IT may have ended in disappointment but there is no doubt that this season has been one of the best since Braintree Town gained promotion to the National League (Conference as it then was) in 2006, writes RON FOSKER.

In terms of improvement, the ten-place rise from 17th to seventh deserves to rank alongside the jump from 14th to third in the premier division in Danny Cowley’s only season in charge.

That was built on a solid base (12th, ninth and sixth in the previous seasons) whereas this season followed four successive relegation campaigns, the drop from the premier division followed by two seasons when the club was saved by Covid and last season’s eventually successful scramble away from the drop zone led by Ryan Maxwell.

It was a success few people could have seen coming. Hopes were not high in August when a virtually new squad – only Kyran Clements and Alfie Payne remained – took to the field under Angelo Harrop, a manager untried at this level, or indeed the next level down.

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He had impressed as joint manager of Sudbury in the Isthmian League North – but how would he fare in the higher pressure of the National League?

Very well, turned out to be the answer.

It had looked all too familiar as the season started with four points from the first four matches, a ratio that would have seen them finish two points above the relegation places if they had kept it up.

Instead they rallied with a 2-0 home win against Tonbridge and then made everyone sit up with a 5-0 away win at Cheshunt.

Another away win, 3-1 at Concord, took them up to fifth place and despite a few wobbles, they stayed in or around the play-off places for the rest of the season.

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They even managed to avoid their customary early exit in the FA Cup although success at the second attempt against Isthmian League North Heybridge was hardly the stuff of legends.

Defeat against Hornchurch, then top of the Isthmian Premier, soon followed.

There was also a victory over Brackley Town, Iron’s nemesis on three previous occasions in cup competitions, in the FA Trophy before an eventual dignified exit in the last 32 against National League Premier side Eastleigh.

Added to that was the memorable run in the Essex Senior Cup, taken more seriously by Harrop than by some of his predecessors.

Victory over Chelmsford and a dramatic comeback to beat Colchester’s under 21s took them to the final against Concord at Colchester’s JobServe Community Stadium, a huge 2,428 crowd – about two-thirds of them from Braintree – and a well-earned 2-0 win.

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Ironically that win came in the middle of Iron’s poorest league run of the season, six matches without a win, that had followed an incredible run of 15 matches – including two Senior Cup ties – without defeat that had propelled them into serious promotion contenders (the three draws at the end of the unbeaten run were the first three games in the run of six without a win).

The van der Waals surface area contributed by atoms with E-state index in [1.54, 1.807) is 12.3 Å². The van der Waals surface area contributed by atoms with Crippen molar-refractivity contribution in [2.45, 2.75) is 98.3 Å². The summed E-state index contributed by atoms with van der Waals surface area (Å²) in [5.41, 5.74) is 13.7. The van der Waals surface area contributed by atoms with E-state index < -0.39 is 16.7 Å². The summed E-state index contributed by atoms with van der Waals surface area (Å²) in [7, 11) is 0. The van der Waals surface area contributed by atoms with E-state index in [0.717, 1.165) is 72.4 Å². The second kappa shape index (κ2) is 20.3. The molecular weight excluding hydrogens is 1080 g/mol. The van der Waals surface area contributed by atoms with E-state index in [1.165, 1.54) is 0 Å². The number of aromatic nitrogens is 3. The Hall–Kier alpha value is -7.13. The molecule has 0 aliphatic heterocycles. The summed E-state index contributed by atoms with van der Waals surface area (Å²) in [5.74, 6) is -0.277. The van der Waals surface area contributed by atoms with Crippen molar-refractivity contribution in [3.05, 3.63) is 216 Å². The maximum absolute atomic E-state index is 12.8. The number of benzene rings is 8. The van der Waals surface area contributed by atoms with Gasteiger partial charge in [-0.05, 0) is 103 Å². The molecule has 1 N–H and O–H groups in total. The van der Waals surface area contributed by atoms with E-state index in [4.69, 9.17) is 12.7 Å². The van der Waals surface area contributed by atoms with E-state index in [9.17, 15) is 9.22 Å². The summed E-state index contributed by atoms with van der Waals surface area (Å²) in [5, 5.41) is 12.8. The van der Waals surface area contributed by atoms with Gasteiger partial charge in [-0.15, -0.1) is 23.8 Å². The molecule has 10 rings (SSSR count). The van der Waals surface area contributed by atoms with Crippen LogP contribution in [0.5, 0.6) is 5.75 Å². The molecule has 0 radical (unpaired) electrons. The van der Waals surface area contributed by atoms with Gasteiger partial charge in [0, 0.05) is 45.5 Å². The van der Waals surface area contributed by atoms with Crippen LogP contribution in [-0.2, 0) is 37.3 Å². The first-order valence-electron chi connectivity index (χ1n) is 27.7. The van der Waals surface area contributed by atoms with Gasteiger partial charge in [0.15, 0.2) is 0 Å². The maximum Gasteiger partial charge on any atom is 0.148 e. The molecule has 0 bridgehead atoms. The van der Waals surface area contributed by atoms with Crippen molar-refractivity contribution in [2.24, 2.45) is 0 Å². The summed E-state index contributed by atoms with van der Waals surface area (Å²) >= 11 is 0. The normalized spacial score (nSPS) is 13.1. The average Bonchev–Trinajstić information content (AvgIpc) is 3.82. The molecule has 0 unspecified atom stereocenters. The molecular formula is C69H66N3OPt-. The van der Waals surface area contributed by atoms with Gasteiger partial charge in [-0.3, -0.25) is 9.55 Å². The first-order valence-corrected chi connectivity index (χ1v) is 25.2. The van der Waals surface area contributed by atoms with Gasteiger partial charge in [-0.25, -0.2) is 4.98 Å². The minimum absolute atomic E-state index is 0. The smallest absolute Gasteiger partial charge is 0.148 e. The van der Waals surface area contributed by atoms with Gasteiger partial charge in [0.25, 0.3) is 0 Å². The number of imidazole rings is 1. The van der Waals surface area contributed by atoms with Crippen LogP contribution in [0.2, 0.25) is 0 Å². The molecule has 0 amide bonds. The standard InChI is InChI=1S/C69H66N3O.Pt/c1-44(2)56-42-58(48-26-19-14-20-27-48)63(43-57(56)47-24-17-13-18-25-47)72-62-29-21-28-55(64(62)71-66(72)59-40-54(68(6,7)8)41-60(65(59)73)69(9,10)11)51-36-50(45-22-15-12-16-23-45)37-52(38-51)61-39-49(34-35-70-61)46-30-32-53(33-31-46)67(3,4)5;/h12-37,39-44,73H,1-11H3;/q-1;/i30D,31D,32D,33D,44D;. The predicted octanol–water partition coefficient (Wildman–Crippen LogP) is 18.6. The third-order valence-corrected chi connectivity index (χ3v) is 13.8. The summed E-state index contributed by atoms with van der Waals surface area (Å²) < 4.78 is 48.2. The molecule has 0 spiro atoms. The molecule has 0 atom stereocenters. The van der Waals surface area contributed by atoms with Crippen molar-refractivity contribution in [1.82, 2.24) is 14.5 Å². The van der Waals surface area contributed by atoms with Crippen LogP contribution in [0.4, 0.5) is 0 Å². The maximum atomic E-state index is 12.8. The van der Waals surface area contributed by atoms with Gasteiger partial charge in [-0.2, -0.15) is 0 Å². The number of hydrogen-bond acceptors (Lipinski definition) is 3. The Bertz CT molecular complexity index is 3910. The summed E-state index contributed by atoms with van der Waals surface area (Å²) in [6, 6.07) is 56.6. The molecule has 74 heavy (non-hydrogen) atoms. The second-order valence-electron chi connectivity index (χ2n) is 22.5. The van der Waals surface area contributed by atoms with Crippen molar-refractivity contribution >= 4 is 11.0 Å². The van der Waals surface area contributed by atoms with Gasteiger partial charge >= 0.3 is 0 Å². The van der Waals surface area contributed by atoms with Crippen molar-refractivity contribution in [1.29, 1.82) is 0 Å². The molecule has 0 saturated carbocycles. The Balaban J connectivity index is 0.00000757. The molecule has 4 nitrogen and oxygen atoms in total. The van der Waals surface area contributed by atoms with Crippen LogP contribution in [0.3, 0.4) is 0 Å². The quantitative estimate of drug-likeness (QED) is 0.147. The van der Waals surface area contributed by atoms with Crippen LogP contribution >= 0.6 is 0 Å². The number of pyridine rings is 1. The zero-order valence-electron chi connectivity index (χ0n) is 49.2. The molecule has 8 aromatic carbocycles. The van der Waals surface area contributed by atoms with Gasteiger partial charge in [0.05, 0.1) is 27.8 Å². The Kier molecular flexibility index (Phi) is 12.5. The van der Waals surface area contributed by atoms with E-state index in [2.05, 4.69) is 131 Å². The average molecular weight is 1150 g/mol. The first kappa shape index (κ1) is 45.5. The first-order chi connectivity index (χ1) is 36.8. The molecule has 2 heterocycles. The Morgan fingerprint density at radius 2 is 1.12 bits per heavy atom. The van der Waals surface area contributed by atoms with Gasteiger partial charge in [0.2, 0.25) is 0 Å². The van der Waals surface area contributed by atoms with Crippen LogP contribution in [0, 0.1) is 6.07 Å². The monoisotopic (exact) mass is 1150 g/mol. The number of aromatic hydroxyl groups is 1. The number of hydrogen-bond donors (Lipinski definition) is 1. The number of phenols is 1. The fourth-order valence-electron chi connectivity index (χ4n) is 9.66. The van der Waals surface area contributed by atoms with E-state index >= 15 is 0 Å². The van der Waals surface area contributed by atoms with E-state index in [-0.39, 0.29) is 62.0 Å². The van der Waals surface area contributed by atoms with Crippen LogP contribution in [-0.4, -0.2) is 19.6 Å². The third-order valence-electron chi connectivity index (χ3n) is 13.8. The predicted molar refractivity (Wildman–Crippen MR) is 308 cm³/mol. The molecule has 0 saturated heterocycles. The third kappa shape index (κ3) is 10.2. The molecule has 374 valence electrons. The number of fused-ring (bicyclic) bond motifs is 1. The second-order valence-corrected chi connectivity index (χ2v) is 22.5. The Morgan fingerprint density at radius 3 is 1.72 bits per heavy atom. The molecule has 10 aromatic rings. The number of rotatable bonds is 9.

It was typical of the Braintree of old that the unbeaten run ended with defeat at Hungerford, who were to finish bottom, while the winless run ended with an away success at eventual play-off finalists St Albans, to be followed by the season’s highlight, a victory against newly crowned champions Ebbsfleet, who had been unbeaten for more than three months.

It was a season in which the sum was greater than the individual parts, a success that has to be down to the manager.

Man for man his young side did not appear much different from those of the previous few seasons, yet Harrop managed to instil a spirit that had them performing above expectations.

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Much credit must go to captain John White, a seasoned professional brought in from Southend and Harrop’s most important capture of the close season. He brought a calmness and authority to the side that had previously been lacking.

Alongside him at the back Kyran Clements continued to mature and 22-year-old Baris Altintop, the supporters’ player of the year, brought some fire and grit that led Harrop to award him the captain’s armband in White’s absence towards the end of the campaign.

Behind them Jack Sims, 24, had an outstanding season in goal.

Kyron Farrell developed into a very effective attacking full back, with an outstanding dead ball delivery while Alfie Payne, 23, was transformed from a player who appeared to be lucky to keep his place the previous season into a commanding midfield general, thoroughly deserving his choice as the manager’s player of the year.

Up front Aaron Blair, 23, was a mercurial spirit who conjured up some unlikely goals while the mid-season signing of Alfie Pavey gave Iron a target man they had lacked.

Blair was on a season’s loan from Dagenham and Redbridge and will presumably not be available next season.

But if Harrop can hang on to most of the rest of the squad – and if Braintree can hang on to Harrop – there is no reason why next season should not be as promising as this one